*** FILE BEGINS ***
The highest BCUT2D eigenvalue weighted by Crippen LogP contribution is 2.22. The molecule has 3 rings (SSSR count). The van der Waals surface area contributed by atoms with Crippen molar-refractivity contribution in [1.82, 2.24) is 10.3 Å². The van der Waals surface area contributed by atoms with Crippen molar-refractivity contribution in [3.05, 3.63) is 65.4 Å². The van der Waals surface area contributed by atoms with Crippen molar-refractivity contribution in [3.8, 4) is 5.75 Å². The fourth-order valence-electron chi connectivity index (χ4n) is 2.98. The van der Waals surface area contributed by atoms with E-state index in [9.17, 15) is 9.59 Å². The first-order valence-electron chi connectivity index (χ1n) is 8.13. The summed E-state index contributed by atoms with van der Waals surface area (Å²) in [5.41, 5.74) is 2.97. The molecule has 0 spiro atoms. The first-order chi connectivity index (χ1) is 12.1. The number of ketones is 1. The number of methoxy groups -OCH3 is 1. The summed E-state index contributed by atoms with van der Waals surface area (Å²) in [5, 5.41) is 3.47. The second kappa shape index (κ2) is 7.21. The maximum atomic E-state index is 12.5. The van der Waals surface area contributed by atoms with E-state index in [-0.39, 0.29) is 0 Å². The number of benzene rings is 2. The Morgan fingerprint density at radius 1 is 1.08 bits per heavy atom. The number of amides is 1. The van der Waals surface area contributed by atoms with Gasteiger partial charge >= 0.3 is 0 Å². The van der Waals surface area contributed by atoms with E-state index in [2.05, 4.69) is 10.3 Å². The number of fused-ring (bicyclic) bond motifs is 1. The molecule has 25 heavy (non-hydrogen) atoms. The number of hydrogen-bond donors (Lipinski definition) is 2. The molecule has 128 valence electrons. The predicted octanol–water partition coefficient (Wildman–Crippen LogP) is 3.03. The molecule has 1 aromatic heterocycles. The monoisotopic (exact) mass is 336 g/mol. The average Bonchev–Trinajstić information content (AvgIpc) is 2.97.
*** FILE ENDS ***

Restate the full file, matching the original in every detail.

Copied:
The highest BCUT2D eigenvalue weighted by Crippen LogP contribution is 2.22. The molecule has 3 rings (SSSR count). The van der Waals surface area contributed by atoms with Crippen molar-refractivity contribution in [1.82, 2.24) is 10.3 Å². The van der Waals surface area contributed by atoms with Crippen molar-refractivity contribution in [3.05, 3.63) is 65.4 Å². The van der Waals surface area contributed by atoms with Crippen molar-refractivity contribution in [3.8, 4) is 5.75 Å². The fourth-order valence-electron chi connectivity index (χ4n) is 2.98. The van der Waals surface area contributed by atoms with E-state index in [9.17, 15) is 9.59 Å². The first-order valence-electron chi connectivity index (χ1n) is 8.13. The summed E-state index contributed by atoms with van der Waals surface area (Å²) in [5.41, 5.74) is 2.97. The molecule has 0 spiro atoms. The first-order chi connectivity index (χ1) is 12.1. The number of ketones is 1. The number of methoxy groups -OCH3 is 1. The summed E-state index contributed by atoms with van der Waals surface area (Å²) in [5, 5.41) is 3.47. The second kappa shape index (κ2) is 7.21. The maximum atomic E-state index is 12.5. The van der Waals surface area contributed by atoms with E-state index in [-0.39, 0.29) is 0 Å². The number of benzene rings is 2. The Morgan fingerprint density at radius 1 is 1.08 bits per heavy atom. The number of amides is 1. The van der Waals surface area contributed by atoms with Gasteiger partial charge >= 0.3 is 0 Å². The van der Waals surface area contributed by atoms with E-state index in [2.05, 4.69) is 10.3 Å². The number of fused-ring (bicyclic) bond motifs is 1. The molecule has 25 heavy (non-hydrogen) atoms. The number of hydrogen-bond donors (Lipinski definition) is 2. The molecule has 128 valence electrons. The predicted octanol–water partition coefficient (Wildman–Crippen LogP) is 3.03. The molecule has 1 aromatic heterocycles. The monoisotopic (exact) mass is 336 g/mol. The average Bonchev–Trinajstić information content (AvgIpc) is 2.97.